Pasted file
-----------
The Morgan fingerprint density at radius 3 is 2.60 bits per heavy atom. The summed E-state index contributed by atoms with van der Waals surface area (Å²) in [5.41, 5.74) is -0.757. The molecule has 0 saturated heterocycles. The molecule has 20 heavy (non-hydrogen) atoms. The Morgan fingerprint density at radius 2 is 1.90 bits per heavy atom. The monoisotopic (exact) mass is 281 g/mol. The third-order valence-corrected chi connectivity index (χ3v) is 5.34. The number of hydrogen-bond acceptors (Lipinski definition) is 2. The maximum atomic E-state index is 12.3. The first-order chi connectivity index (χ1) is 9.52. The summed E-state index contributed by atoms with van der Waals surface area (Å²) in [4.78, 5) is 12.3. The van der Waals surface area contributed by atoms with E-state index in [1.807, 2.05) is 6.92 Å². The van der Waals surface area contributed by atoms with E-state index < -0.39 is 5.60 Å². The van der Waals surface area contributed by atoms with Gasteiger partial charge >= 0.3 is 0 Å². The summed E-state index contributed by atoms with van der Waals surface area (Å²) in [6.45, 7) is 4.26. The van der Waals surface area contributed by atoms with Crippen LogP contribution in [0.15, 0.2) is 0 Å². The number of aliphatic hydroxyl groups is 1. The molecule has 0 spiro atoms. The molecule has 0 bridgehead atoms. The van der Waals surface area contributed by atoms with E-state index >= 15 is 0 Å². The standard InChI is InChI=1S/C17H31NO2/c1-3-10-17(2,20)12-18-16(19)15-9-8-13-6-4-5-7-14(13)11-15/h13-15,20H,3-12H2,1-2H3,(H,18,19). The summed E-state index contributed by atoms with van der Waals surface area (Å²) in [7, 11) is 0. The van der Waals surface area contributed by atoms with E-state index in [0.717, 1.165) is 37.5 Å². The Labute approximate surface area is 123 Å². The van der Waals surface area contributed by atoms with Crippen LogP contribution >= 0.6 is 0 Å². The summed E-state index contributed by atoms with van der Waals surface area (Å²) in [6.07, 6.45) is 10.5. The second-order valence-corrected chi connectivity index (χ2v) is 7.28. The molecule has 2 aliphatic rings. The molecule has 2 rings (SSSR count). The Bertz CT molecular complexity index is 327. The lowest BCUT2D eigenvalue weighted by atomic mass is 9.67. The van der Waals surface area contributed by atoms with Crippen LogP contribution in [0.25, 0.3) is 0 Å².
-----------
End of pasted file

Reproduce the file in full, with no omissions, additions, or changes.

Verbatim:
The Morgan fingerprint density at radius 3 is 2.60 bits per heavy atom. The summed E-state index contributed by atoms with van der Waals surface area (Å²) in [5.41, 5.74) is -0.757. The molecule has 0 saturated heterocycles. The molecule has 20 heavy (non-hydrogen) atoms. The Morgan fingerprint density at radius 2 is 1.90 bits per heavy atom. The monoisotopic (exact) mass is 281 g/mol. The third-order valence-corrected chi connectivity index (χ3v) is 5.34. The number of hydrogen-bond acceptors (Lipinski definition) is 2. The maximum atomic E-state index is 12.3. The first-order chi connectivity index (χ1) is 9.52. The summed E-state index contributed by atoms with van der Waals surface area (Å²) in [4.78, 5) is 12.3. The van der Waals surface area contributed by atoms with E-state index in [1.807, 2.05) is 6.92 Å². The van der Waals surface area contributed by atoms with E-state index < -0.39 is 5.60 Å². The van der Waals surface area contributed by atoms with Gasteiger partial charge >= 0.3 is 0 Å². The summed E-state index contributed by atoms with van der Waals surface area (Å²) in [6.45, 7) is 4.26. The van der Waals surface area contributed by atoms with Crippen LogP contribution in [0.15, 0.2) is 0 Å². The number of aliphatic hydroxyl groups is 1. The molecule has 0 spiro atoms. The molecule has 0 bridgehead atoms. The van der Waals surface area contributed by atoms with E-state index >= 15 is 0 Å². The standard InChI is InChI=1S/C17H31NO2/c1-3-10-17(2,20)12-18-16(19)15-9-8-13-6-4-5-7-14(13)11-15/h13-15,20H,3-12H2,1-2H3,(H,18,19). The summed E-state index contributed by atoms with van der Waals surface area (Å²) in [7, 11) is 0. The van der Waals surface area contributed by atoms with E-state index in [0.717, 1.165) is 37.5 Å². The Labute approximate surface area is 123 Å². The van der Waals surface area contributed by atoms with Crippen LogP contribution >= 0.6 is 0 Å². The summed E-state index contributed by atoms with van der Waals surface area (Å²) in [6.07, 6.45) is 10.5. The second-order valence-corrected chi connectivity index (χ2v) is 7.28. The molecule has 2 aliphatic rings. The molecule has 2 rings (SSSR count). The Bertz CT molecular complexity index is 327. The lowest BCUT2D eigenvalue weighted by atomic mass is 9.67. The van der Waals surface area contributed by atoms with Crippen LogP contribution in [0.25, 0.3) is 0 Å².